This eclectic mix of artwork means that there is a lot to be seen within the garden besides just the scenery, and everyone who visits the garden seems to find their own favorite piece.

Elizabeth Nogrady, the Andrew W. Mellon Coordinator of Academic Programs at the Loeb wrote in an interview through email, “I have always liked The Call of the Sea by Harriet Whitney Frishmuth. The figure has a certain abandon that evokes the excitement of being on the ocean, and I’ve always thought her nudity and joyful expression create an amusing juxtaposition with the abstract sculptures in the garden.”

While students are permitted to mull around the Loeb at their leisure to view the artwork, the garden’s juxtaposition of nature and art makes it feel as though you are immersed in the art rather than just looking at it. Nogrady wrote, “The sculpture garden provides an opportunity to see original works of art interact with the natural forms and materials of the landscape. It also allows us to show more of our permanent collection during most of the year. Personally, I also think of it as a secret garden on campus and a great place for reflection or just to relax.”

Besides this creation of a unique viewing space, the garden also serves as a location for various special events related to the arts. Nogrady wrote, “The sculpture garden is home to a range of academic and social events for both the Vassar campus and the wider Poughkeepsie community. Coming up this semester are ‘Augsburg after Dark,’ a German-themed evening with music and refreshments organized by our Student Committee on the evening of October 3rd in conjunction with the current exhibition, ‘Imperial Augsburg: Renaissance Prints and Drawings, 1475-1540.’” She continued, “On Halloween at 12:30 p.m., Marianne Begemann, Dean of Strategic Planning and Academic Resources, will be giving an informal Artful Dodger talk on Toshiko Takaezu’s sculpture ‘Asa-Kiri,’ or ‘Morning Mist.’”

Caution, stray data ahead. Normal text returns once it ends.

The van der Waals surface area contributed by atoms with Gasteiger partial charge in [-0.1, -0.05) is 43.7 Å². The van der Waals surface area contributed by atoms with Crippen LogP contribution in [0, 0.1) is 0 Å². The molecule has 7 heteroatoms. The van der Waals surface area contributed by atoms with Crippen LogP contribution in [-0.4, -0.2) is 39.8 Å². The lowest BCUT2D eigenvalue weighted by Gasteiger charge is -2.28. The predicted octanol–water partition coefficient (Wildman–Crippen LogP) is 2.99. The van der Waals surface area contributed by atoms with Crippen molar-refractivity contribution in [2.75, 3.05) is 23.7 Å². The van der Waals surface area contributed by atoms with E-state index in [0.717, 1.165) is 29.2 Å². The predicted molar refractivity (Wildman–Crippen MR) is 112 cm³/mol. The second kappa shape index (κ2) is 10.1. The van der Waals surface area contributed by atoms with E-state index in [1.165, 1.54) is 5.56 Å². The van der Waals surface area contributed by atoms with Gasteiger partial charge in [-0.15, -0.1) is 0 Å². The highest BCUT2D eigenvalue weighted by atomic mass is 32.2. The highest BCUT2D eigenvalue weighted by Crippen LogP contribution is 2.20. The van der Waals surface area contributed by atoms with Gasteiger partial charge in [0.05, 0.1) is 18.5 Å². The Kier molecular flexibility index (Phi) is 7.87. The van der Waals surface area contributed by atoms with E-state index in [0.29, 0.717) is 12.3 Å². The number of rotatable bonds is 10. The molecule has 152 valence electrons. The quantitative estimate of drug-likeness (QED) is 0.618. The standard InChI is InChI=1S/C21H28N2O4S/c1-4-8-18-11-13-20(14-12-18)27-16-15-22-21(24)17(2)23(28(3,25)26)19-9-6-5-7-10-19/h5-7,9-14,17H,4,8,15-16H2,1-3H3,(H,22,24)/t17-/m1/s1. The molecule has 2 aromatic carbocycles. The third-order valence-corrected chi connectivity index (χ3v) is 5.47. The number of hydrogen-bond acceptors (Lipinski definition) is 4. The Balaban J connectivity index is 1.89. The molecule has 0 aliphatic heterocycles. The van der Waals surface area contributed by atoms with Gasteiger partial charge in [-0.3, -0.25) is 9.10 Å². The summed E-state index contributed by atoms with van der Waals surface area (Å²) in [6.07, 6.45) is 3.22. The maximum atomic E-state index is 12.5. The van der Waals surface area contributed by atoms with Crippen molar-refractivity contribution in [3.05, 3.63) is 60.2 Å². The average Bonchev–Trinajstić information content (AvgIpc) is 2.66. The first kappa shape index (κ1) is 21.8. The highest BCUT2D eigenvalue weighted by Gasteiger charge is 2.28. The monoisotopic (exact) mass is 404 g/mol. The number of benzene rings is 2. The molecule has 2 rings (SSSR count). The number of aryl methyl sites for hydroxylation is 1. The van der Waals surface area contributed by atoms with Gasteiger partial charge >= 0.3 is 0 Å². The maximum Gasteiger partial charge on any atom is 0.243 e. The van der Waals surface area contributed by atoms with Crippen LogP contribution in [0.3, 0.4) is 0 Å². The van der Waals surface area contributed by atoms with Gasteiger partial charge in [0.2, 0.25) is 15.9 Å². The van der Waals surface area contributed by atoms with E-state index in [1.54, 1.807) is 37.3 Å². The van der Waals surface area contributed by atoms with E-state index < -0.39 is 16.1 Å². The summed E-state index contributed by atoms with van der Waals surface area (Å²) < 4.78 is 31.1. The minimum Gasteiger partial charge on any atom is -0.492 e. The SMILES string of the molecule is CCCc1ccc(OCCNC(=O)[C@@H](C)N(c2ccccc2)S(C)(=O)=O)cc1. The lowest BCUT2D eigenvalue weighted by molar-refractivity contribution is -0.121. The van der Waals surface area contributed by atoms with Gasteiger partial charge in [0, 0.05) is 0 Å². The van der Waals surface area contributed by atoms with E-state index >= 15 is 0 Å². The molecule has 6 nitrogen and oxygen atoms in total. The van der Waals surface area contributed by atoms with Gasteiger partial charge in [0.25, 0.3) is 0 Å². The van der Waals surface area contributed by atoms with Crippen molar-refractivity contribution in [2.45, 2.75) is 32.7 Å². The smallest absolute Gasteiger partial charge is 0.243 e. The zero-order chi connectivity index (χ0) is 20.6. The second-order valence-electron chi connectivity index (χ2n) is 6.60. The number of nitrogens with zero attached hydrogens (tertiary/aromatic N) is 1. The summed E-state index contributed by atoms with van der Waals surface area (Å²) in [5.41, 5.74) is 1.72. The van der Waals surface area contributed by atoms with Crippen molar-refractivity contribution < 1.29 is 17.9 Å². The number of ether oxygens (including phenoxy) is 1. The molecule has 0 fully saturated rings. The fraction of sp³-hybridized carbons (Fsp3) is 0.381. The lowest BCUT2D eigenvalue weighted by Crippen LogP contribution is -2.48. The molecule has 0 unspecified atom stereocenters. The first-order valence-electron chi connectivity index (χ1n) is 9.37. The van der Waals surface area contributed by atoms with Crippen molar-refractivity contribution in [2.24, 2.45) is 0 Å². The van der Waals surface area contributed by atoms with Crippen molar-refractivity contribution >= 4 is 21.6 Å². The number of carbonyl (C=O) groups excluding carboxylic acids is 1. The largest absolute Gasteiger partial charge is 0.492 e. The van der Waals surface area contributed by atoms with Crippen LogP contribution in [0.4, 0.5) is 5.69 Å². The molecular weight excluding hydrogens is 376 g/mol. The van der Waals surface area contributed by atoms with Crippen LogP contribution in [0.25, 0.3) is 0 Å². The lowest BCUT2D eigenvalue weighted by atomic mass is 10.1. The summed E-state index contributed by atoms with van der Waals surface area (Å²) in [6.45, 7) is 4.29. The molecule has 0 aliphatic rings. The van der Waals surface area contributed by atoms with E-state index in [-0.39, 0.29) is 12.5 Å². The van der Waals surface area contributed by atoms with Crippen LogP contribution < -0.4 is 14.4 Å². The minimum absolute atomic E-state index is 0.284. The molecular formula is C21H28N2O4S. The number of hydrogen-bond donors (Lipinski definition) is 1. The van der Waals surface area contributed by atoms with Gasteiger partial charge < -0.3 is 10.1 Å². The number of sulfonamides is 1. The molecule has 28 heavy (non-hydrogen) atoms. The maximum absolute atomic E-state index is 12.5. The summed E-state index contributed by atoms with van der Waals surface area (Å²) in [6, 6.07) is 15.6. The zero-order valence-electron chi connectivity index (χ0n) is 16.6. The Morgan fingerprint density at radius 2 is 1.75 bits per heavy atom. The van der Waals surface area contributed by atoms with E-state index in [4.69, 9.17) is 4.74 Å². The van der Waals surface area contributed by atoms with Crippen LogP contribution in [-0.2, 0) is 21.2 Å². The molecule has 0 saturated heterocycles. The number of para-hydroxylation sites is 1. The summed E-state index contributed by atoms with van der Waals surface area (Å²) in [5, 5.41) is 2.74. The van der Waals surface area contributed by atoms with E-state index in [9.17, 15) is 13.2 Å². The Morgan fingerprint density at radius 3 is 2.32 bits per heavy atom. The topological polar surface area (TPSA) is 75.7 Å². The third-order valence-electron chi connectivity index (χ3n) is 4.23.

Although its main purpose is to create a space for the arts, the garden also hosts various other events run by students and faculty. Mundy said, “We have receptions for everything, [like] the yearbook distribution for the students, and the Student Art Committee also organizes events out there connected to our exhibitions. We have receptions for alumnae/i every spring, and it’s also just a nice place to take your lunch and laptop to relax.”

The fact that the sculpture garden is in an outside setting allows for the environment to interact with it in ways that can change how the artwork is perceived.

While the Loeb’s sculpture garden is, for the most part, a site that remains under the radar and unvisited by most students, those who work at the Loeb are well-aware of the spot. Joseph Bettman ‘17, who has worked in the Loeb, wrote in an interview through email, “The sculpture garden at the Loeb isn’t maintained in the winter, so every surface is gradually buried in snow. This is sort of an editing process, and passages of each sculpture either disappear or pop beneath the layer of white. It’s fascinating to see art interact with the elements.”